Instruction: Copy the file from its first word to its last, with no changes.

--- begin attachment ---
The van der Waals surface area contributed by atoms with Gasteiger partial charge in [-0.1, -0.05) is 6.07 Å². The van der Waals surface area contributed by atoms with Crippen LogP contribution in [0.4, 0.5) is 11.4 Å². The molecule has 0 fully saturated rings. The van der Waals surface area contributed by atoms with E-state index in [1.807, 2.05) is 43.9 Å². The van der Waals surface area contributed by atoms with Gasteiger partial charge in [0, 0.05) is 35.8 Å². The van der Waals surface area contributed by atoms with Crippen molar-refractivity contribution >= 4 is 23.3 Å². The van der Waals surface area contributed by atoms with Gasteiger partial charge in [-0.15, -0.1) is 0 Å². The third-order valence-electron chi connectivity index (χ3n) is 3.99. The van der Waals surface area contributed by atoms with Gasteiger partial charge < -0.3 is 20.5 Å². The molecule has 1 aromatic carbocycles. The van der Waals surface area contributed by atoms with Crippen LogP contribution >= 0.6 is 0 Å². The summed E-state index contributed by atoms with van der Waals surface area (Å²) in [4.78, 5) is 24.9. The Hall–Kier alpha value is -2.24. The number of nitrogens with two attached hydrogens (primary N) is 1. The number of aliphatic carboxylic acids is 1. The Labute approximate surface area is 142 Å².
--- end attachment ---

The van der Waals surface area contributed by atoms with Gasteiger partial charge in [-0.1, -0.05) is 6.07 Å². The van der Waals surface area contributed by atoms with Crippen LogP contribution in [0.4, 0.5) is 11.4 Å². The molecule has 0 fully saturated rings. The van der Waals surface area contributed by atoms with E-state index in [1.807, 2.05) is 43.9 Å². The van der Waals surface area contributed by atoms with Gasteiger partial charge in [0, 0.05) is 35.8 Å². The van der Waals surface area contributed by atoms with Crippen molar-refractivity contribution >= 4 is 23.3 Å². The van der Waals surface area contributed by atoms with Gasteiger partial charge in [-0.15, -0.1) is 0 Å². The third-order valence-electron chi connectivity index (χ3n) is 3.99. The van der Waals surface area contributed by atoms with Gasteiger partial charge < -0.3 is 20.5 Å². The molecule has 1 aromatic carbocycles. The van der Waals surface area contributed by atoms with Crippen LogP contribution >= 0.6 is 0 Å². The summed E-state index contributed by atoms with van der Waals surface area (Å²) in [4.78, 5) is 24.9. The Hall–Kier alpha value is -2.24. The number of nitrogens with two attached hydrogens (primary N) is 1. The number of aliphatic carboxylic acids is 1. The Labute approximate surface area is 142 Å².